Rockhampton Museum of Art reaches construction milestone

Published on 07 August 2020

Woollam managing director Craig Percival, Barry O'Rourke MP, Michelle Landry MP, Cr Drew Wickerson.jpg

The massive 4700 square metre construction of Rockhampton Museum of Art is attracting the skills of local trades from demolition to painting as the project builder marks a year on the job.

A year ago, in late July, it was announced that Rockhampton-based Woollam would lead the 84-week build. Woollam managing director Craig Percival said works were ‘’on program’’, resulting in a hiring spree of tradies and contract partners.

‘’The commitment from all levels of government to this project means that Woollam estimates 800 tradespeople are expected to be inducted to the site over the course of the project, having inducted more than 300 people on-site already,’’ Mr Percival said.

‘’The sandstone building façade is from the quarry in Stanwell – this is exceptionally unique work using traditional stonemasons.

‘’At the halfway point we are well on schedule and over the next few months we will see the design really starting to take shape.

‘’We have not missed a beat during the Coronavirus global pandemic and this is thanks to our team at Woollam and the incredible work of local contract partners including Capricorn Sandstone Quarries, JRT Civil, Stanke Group Electrics, Pierce Engineering, Larges Furniture, McAlister & Burford, AE Smith, Stresscrete, Jett Building Solutions, Trend Floors and many more.

‘’Thanks must also go to the local community for their patience –  together with Council we have been working closely with neighbours to ensure they’re well informed, and their acceptance of our project team in the area is much appreciated.’’

Rockhampton Mayor Margaret Strelow said that the project was one of the biggest the Region had seen for some time.

“Rockhampton Museum of Art will be a community hub for the visual arts so I think it is fitting that this project involves a large number of trades and suppliers from the local area in its construction and fit-outs.

“This project is not only creating jobs and helping the economy during the COVID-19 downturn, but it will continue to pay dividends for Rockhampton Region and beyond in years to come as a source of local pride and drawcard for tourists,” Mayor Strelow said.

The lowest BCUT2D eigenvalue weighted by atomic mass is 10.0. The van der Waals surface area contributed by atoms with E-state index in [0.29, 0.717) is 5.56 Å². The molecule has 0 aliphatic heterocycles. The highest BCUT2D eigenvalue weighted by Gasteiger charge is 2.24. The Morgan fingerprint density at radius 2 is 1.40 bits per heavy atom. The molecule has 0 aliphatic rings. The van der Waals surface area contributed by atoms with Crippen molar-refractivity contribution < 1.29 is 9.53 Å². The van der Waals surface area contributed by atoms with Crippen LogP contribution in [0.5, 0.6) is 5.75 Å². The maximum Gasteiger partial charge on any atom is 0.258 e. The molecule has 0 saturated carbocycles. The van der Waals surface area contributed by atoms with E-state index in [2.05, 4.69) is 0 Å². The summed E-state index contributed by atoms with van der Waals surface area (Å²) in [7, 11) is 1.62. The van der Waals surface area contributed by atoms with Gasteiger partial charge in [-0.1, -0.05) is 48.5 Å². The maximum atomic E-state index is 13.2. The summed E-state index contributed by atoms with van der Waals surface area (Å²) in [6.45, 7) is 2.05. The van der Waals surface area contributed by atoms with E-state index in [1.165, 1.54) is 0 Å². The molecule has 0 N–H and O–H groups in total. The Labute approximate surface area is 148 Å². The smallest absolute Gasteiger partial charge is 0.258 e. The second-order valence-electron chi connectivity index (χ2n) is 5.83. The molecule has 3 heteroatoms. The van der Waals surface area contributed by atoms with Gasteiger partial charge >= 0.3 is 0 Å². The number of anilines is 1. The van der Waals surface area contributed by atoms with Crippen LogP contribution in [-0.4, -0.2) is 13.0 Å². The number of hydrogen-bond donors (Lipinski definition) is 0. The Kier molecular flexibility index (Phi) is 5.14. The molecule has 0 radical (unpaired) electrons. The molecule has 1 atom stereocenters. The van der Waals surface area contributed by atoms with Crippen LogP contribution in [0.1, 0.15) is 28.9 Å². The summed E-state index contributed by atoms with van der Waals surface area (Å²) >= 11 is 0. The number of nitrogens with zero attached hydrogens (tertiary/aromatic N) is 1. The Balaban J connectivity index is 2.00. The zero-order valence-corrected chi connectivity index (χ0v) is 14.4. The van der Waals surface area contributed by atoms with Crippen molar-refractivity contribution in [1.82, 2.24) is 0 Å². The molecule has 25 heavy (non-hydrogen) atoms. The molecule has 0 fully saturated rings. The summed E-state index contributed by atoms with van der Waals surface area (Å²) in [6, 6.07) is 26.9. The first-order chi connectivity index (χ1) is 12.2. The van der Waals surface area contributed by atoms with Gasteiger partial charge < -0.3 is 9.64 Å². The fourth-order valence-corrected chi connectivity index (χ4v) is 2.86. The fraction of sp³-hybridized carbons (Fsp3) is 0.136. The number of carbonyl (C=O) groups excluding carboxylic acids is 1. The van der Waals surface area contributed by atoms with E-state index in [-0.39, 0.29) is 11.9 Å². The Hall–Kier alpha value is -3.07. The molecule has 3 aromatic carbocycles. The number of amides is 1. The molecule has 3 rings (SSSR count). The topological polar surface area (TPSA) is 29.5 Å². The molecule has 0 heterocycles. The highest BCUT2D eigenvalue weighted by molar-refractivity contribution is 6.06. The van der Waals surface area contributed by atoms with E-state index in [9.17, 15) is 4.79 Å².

In late June, another milestone occurred, with the largest concrete pour of the project to date. 360 cubic metres – more than 50 truckloads of Concrete – was delivered and poured in a seven hour operation from midnight to 7am. The pour will become the ceiling of the Touring Contemporary (Main Gallery) of the Museum.

The Rockhampton Museum of Art will feature two large flexible gallery spaces, three multi-purpose education spaces, a restaurant and retail space and a function area on the top floor overlooking the Fitzroy River.

The architecturally-designed three-storey building sits alongside the heritage-listed Customs House and will form part of a new cultural hub in the CBD.

When completed, it will be six times the size of the existing gallery and house the works of some of Australia’s most significant artists including Margaret Olley, Arthur Boyd, Russell Drysdale, Sidney Nolan, and Jeffrey Smart.

Mr Percival described the project as a ‘’once-in-a-lifetime’’ opportunity for Woollam.

“The Woollam Constructions story is unique in Rockhampton’s history,’’ he said. ‘’As Australia’s oldest privately-owned building company, this is a hometown in which Thomas Woollam secured one of his original construction contracts building the Bank of New South Wales in 1888.

“The Rockhampton Museum of Art will go down as a special chapter in the 136-year-old history of Woollam."

Rockhampton Museum of Art is funded by the Australian Government through the Building Better Regions Fund; the Queensland Government through Arts Queensland and through the Building Our Regions program; and Rockhampton Regional Council.